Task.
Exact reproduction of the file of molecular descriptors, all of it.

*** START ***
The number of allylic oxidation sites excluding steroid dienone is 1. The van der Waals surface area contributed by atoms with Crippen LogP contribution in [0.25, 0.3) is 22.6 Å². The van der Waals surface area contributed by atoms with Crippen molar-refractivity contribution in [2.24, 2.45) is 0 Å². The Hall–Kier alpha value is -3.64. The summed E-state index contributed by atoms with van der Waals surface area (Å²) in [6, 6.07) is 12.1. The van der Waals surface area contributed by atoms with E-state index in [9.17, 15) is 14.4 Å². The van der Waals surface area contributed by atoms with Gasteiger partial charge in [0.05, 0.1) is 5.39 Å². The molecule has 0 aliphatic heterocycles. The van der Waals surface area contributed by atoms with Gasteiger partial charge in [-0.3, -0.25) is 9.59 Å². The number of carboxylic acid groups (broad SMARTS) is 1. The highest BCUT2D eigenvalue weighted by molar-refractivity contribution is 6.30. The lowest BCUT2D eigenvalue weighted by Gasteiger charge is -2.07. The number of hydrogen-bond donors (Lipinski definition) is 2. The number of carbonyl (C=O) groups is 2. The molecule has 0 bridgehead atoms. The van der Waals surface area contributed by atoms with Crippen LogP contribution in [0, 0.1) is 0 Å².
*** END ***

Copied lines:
The number of allylic oxidation sites excluding steroid dienone is 1. The van der Waals surface area contributed by atoms with Crippen LogP contribution in [0.25, 0.3) is 22.6 Å². The van der Waals surface area contributed by atoms with Crippen molar-refractivity contribution in [2.24, 2.45) is 0 Å². The Hall–Kier alpha value is -3.64. The summed E-state index contributed by atoms with van der Waals surface area (Å²) in [6, 6.07) is 12.1. The van der Waals surface area contributed by atoms with E-state index in [9.17, 15) is 14.4 Å². The van der Waals surface area contributed by atoms with Gasteiger partial charge in [0.05, 0.1) is 5.39 Å². The molecule has 0 aliphatic heterocycles. The van der Waals surface area contributed by atoms with Gasteiger partial charge in [-0.3, -0.25) is 9.59 Å². The number of carboxylic acid groups (broad SMARTS) is 1. The highest BCUT2D eigenvalue weighted by molar-refractivity contribution is 6.30. The lowest BCUT2D eigenvalue weighted by Gasteiger charge is -2.07. The number of hydrogen-bond donors (Lipinski definition) is 2. The number of carbonyl (C=O) groups is 2. The molecule has 0 bridgehead atoms. The van der Waals surface area contributed by atoms with Crippen LogP contribution in [0, 0.1) is 0 Å².